Israeli Government Scales Down Plan to Woo European Jews

The campaign, had it been approved in its original form, would have effectively stripped the Jewish Agency of its remaining role in promoting immigration.

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Immigrants from France arriving in Ben-Gurion Airport in 2006Credit: Alon Ron

An ambitious government campaign to promote immigration from Europe, and specifically Ukraine, has been downsized significantly in response to pressure from foreign Jewish leaders.

The campaign, had it been approved in its original form, would have effectively stripped the Jewish Agency of its remaining role in promoting immigration. Foreign Jewish leaders warned the government that this could severely hamper their fundraising efforts on behalf of the Jewish Agency.

According to the original plan, the government would have spent 100 million shekels ($29 million) on outreach efforts and financial incentives to entice those European Jews currently considering relocation because of rising anti-Semitism and economic hardships to make Israel their destination. The Jewish Agency would have been involved only minimally in this effort. This money to finance the campaign was supposed to have been transferred to the government from the Jewish National Fund coffers.

Under the new version, which will be voted on by the cabinet on Sunday, only 60 million shekels will be allocated to this effort. The money will be spent on an outreach campaign and on financial incentives to be made available to any Jews from Europe who immigrate to Israel from July 1, 2014 through December 31, 2015.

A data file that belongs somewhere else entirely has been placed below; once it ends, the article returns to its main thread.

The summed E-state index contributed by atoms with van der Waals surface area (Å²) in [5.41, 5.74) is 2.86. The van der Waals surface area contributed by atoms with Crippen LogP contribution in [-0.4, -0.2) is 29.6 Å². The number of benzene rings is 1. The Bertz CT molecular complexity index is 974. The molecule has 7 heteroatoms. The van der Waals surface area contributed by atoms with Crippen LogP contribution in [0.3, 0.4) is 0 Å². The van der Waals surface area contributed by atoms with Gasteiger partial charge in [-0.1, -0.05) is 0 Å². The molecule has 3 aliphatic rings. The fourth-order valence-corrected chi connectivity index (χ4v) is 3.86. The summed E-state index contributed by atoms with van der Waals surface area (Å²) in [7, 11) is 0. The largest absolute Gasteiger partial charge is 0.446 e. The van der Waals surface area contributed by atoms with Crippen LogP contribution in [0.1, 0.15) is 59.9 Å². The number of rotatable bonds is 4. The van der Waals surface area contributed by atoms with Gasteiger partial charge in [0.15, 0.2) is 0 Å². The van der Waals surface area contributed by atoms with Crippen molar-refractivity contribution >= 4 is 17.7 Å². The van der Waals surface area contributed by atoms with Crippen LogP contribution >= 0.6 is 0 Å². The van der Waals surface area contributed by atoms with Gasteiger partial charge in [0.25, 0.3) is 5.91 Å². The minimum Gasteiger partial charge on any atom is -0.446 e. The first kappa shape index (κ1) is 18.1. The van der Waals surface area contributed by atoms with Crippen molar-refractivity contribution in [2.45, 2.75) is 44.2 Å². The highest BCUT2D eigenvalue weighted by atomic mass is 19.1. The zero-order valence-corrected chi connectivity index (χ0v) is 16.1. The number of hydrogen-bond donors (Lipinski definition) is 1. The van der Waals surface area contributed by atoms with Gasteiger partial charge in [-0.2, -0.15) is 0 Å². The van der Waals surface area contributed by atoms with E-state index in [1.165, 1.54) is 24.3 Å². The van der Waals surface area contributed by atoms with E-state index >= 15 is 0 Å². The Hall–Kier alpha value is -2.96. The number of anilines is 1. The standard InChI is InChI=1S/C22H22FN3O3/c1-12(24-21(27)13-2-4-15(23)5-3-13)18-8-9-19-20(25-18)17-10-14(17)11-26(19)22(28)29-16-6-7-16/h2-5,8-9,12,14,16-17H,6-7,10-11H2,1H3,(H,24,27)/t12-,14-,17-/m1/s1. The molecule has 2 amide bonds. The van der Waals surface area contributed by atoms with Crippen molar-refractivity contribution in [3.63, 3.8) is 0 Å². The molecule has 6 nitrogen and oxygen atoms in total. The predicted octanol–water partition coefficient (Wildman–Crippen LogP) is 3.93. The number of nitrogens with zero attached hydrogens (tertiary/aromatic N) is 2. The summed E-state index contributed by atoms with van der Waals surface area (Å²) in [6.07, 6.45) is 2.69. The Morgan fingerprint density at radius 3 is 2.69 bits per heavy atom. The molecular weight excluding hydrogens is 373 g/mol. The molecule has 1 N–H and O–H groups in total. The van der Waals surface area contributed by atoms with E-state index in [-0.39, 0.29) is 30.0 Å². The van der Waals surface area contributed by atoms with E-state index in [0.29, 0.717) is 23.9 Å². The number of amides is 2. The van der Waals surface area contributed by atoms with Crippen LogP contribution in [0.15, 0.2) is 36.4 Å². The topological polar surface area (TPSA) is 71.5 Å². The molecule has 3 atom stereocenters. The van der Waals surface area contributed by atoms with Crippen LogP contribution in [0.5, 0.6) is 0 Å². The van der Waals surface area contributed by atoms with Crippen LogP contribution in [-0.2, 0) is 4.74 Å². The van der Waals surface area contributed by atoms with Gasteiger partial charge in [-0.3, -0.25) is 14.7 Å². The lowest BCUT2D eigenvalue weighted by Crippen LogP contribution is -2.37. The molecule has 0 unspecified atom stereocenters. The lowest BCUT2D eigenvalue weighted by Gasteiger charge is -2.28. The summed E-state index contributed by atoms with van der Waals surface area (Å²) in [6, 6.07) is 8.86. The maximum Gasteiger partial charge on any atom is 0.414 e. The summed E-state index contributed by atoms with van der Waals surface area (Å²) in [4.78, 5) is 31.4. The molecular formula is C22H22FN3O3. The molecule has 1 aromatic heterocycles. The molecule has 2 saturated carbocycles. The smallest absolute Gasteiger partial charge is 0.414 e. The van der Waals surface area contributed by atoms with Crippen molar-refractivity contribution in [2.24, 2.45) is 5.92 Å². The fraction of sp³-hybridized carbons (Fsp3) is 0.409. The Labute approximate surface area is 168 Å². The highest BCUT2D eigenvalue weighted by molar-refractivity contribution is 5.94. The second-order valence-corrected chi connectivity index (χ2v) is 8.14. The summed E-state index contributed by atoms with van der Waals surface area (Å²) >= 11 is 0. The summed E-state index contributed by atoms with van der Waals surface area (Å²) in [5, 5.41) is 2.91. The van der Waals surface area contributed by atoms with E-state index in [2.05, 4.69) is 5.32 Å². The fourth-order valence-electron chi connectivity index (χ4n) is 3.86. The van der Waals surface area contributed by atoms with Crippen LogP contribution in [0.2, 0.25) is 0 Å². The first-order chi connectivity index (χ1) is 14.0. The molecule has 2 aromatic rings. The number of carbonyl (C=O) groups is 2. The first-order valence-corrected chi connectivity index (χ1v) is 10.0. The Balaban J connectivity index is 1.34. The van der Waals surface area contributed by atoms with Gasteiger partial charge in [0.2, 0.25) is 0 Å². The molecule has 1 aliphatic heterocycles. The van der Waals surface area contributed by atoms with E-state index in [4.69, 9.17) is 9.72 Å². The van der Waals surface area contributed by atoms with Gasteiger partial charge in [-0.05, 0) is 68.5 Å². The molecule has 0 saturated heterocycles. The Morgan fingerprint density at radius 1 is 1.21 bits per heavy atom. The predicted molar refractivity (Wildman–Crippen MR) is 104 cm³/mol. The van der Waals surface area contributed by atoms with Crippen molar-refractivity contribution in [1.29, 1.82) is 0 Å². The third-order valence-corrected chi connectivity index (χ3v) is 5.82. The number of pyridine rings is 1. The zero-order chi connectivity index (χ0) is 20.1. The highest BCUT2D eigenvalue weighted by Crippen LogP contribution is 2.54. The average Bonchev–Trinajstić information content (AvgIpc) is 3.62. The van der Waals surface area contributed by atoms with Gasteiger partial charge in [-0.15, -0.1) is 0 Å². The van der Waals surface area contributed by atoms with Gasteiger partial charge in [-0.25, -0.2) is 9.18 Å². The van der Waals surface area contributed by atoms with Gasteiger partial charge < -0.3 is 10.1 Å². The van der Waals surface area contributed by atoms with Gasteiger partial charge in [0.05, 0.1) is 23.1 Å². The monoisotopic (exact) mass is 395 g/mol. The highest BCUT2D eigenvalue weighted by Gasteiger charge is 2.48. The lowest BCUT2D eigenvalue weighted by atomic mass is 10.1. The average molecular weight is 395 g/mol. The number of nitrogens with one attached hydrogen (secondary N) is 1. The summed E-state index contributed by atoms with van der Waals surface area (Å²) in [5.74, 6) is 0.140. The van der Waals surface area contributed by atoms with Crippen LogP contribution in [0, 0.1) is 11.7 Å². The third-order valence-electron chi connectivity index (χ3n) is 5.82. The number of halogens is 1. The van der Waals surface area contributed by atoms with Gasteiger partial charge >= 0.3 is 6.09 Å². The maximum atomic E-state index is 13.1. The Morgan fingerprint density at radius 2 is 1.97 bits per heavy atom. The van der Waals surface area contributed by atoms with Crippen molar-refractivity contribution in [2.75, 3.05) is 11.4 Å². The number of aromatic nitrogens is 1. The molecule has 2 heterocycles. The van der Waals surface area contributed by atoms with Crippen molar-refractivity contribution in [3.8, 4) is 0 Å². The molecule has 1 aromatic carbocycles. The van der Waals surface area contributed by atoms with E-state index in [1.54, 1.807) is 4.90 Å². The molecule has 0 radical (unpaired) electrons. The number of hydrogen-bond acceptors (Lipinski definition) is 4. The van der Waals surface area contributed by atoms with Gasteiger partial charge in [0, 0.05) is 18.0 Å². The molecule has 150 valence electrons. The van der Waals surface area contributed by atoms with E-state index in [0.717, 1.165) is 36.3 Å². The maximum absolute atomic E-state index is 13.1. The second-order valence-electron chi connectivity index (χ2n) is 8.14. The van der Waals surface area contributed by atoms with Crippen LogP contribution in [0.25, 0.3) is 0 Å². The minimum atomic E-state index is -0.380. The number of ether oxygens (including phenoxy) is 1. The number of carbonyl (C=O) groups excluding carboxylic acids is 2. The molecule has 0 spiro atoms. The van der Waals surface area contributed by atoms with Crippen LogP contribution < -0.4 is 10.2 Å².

According to the plan, a special type of corporation, known as a public-benefit nonprofit, will be set up for the duration of this period to manage this project. This nonprofit will be fully owned by the Jewish Agency and the World Zionist Organization. (Under the original proposal, the Jewish National Fund and the United Israel Appeal were also supposed to have assumed a prominent role in its activities.)

The corporation’s outreach activities will include organizing information sessions and job fairs for potential immigrants and putting together brochures and other publicity material. Part of its budget will also be spent on financial incentives aimed at facilitating a smooth relocation for the immigrants after their arrival in Israel. This includes a special grant for immigrants coming from areas considered to be danger zones, like Ukraine.

Last year saw a dramatic increase in immigration to Israel from France – a trend that is expected to continue this year. In recent months, the raging conflict in Ukraine has also brought about a sharp uptick in immigration from that country."

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